In manding training Most to Least Prompting is utilized to ensure the learner practices the correct response. Shaping (reinforcing successive approximations to a target behavior) is used to teach words that are not yet in the learners verbal repertoire. Prompts are faded as quickly as possible to prevent learners from becoming prompt dependent. Prompt dependency is evidenced when a learner waits for a verbal command before proceeding with tasks and skills rather than independently initiating tasks and skills that they know how to perform.

Echoics: The echoic operant refers to vocal imitation. A strong echoic ability is critical in teaching new language; in order to learn a child must be able to imitate. This is particularly true in teaching language. To learn to sign a child needs to have the ability to imitate motor movements and to learn to speak a child needs the ability to vocally imitate.  An echoic imitation has occurred if the child exactly echoes the speech of the speaker. By first teaching echoic skills to learners we can begin to reinforce language that may have otherwise not have been reinforcing to the child. Once a child imitates/echoes words they are provided with strong praise and reinforcement in an effort to pair words with reinforcement so the child will begin to enjoy using words. We teach a child to develop a strong echoic repertoire by repeatedly saying certain words and we reinforce it many times once the child echoes the word, which increases the probability of the child using those words in the future.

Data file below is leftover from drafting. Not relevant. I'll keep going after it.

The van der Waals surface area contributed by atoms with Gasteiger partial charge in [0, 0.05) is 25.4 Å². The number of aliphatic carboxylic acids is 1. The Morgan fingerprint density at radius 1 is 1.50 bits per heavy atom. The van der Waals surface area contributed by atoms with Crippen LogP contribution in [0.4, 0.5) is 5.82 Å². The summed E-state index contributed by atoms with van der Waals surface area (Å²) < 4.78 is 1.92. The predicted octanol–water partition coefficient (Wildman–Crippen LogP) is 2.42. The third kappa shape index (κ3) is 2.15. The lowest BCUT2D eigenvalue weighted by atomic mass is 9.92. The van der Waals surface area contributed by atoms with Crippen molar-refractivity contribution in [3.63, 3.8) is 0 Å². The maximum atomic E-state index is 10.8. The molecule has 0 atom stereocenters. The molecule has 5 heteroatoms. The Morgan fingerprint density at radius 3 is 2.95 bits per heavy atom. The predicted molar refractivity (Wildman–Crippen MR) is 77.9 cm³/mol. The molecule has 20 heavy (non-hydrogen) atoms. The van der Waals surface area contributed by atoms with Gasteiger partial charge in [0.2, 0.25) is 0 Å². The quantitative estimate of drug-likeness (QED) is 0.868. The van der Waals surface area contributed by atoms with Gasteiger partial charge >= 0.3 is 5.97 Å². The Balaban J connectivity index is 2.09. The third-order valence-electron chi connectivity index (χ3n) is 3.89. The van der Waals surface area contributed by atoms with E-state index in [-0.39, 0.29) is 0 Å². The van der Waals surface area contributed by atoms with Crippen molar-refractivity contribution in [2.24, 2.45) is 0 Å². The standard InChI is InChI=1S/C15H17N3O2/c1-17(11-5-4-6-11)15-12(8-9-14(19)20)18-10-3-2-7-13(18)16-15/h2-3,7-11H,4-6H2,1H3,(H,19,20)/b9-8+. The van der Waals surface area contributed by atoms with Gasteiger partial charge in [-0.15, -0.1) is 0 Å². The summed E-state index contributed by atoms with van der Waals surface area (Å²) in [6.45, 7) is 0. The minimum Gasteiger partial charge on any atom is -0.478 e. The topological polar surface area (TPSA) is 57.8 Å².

Tacting:  A tact is a comment used to share an experience or draw another’s attention. For example a child may say “birdies!”  to point out flying birds. This verbal operant is not controlled by the child wanting something, rather the child is making a comment on some thing in their environment.  Tacting is taught in verbal behavior training once a child can mand and use echoics. This type of verbal operant is usually reinforced with verbal praise or confirmation. Tangible reinforcers such as toys and food can be used to reinforce this verbal operant if the child is not reinforced/does not enjoy verbal praise.

Intraverbal:  Intraverbal skills are conversational skills which allow people to discuss something that is unseen in their environment.  Answering a question and filling in another person’s statement are both examples of intraverbals.  Filling in another’s statement is termed intraverbal fill in.  With younger clients, intraverbal fill ins may be a nursery song such as “twinkle twinkle little______”, or statements such as “ready, set,________” as well as answering Wh (who, what, where, when…) questions.

Correction Procedure

In order to reduce errors, prevent frustration, teach skills quickly and keep sessions fun and motivating, learners are prompted using the most likely prompt to evoke the correct response (Most to Least prompting) immediately after an error and within 2-3 seconds after no response. This teaching procedure is termed Errorless Learning. The level of prompt is faded out as quickly as possible until the child can use the verbal operant independently. Once a child makes a request the therapist immediately reinforces the child by presenting what the child requested and repeating the word. This encourages independent manding and speaking.